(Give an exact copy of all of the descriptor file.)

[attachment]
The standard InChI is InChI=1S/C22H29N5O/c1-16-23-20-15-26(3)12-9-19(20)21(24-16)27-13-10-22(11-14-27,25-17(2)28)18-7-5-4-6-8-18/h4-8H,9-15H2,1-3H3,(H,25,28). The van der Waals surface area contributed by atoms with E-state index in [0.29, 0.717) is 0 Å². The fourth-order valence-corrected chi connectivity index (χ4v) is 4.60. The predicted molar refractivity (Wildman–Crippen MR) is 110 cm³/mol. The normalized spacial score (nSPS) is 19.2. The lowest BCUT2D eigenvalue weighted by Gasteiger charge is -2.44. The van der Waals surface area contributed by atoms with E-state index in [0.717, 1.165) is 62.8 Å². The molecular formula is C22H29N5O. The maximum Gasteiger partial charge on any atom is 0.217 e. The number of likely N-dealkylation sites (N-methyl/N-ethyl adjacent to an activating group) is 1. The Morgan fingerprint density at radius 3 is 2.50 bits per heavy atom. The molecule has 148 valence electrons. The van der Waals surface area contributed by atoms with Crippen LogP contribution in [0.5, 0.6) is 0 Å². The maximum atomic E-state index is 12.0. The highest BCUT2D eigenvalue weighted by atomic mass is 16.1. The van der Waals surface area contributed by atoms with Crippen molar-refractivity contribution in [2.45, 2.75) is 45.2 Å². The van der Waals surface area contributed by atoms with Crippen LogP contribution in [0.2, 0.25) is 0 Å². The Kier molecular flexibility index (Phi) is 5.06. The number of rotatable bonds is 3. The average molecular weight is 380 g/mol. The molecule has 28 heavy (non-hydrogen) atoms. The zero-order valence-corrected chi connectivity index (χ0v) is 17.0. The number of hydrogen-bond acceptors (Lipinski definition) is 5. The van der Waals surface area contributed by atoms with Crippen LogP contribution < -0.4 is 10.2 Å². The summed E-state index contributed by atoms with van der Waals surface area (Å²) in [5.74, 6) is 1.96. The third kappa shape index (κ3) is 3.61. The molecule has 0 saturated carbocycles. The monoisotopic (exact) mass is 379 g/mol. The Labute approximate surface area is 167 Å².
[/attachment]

The standard InChI is InChI=1S/C22H29N5O/c1-16-23-20-15-26(3)12-9-19(20)21(24-16)27-13-10-22(11-14-27,25-17(2)28)18-7-5-4-6-8-18/h4-8H,9-15H2,1-3H3,(H,25,28). The van der Waals surface area contributed by atoms with E-state index in [0.29, 0.717) is 0 Å². The fourth-order valence-corrected chi connectivity index (χ4v) is 4.60. The predicted molar refractivity (Wildman–Crippen MR) is 110 cm³/mol. The normalized spacial score (nSPS) is 19.2. The lowest BCUT2D eigenvalue weighted by Gasteiger charge is -2.44. The van der Waals surface area contributed by atoms with E-state index in [0.717, 1.165) is 62.8 Å². The molecular formula is C22H29N5O. The maximum Gasteiger partial charge on any atom is 0.217 e. The number of likely N-dealkylation sites (N-methyl/N-ethyl adjacent to an activating group) is 1. The Morgan fingerprint density at radius 3 is 2.50 bits per heavy atom. The molecule has 148 valence electrons. The van der Waals surface area contributed by atoms with Crippen LogP contribution in [0.5, 0.6) is 0 Å². The maximum atomic E-state index is 12.0. The highest BCUT2D eigenvalue weighted by atomic mass is 16.1. The van der Waals surface area contributed by atoms with Crippen molar-refractivity contribution in [2.45, 2.75) is 45.2 Å². The van der Waals surface area contributed by atoms with Crippen LogP contribution in [0.2, 0.25) is 0 Å². The Kier molecular flexibility index (Phi) is 5.06. The number of rotatable bonds is 3. The average molecular weight is 380 g/mol. The molecule has 28 heavy (non-hydrogen) atoms. The zero-order valence-corrected chi connectivity index (χ0v) is 17.0. The number of hydrogen-bond acceptors (Lipinski definition) is 5. The van der Waals surface area contributed by atoms with Crippen LogP contribution < -0.4 is 10.2 Å². The summed E-state index contributed by atoms with van der Waals surface area (Å²) in [5.74, 6) is 1.96. The third kappa shape index (κ3) is 3.61. The molecule has 0 saturated carbocycles. The monoisotopic (exact) mass is 379 g/mol. The Labute approximate surface area is 167 Å².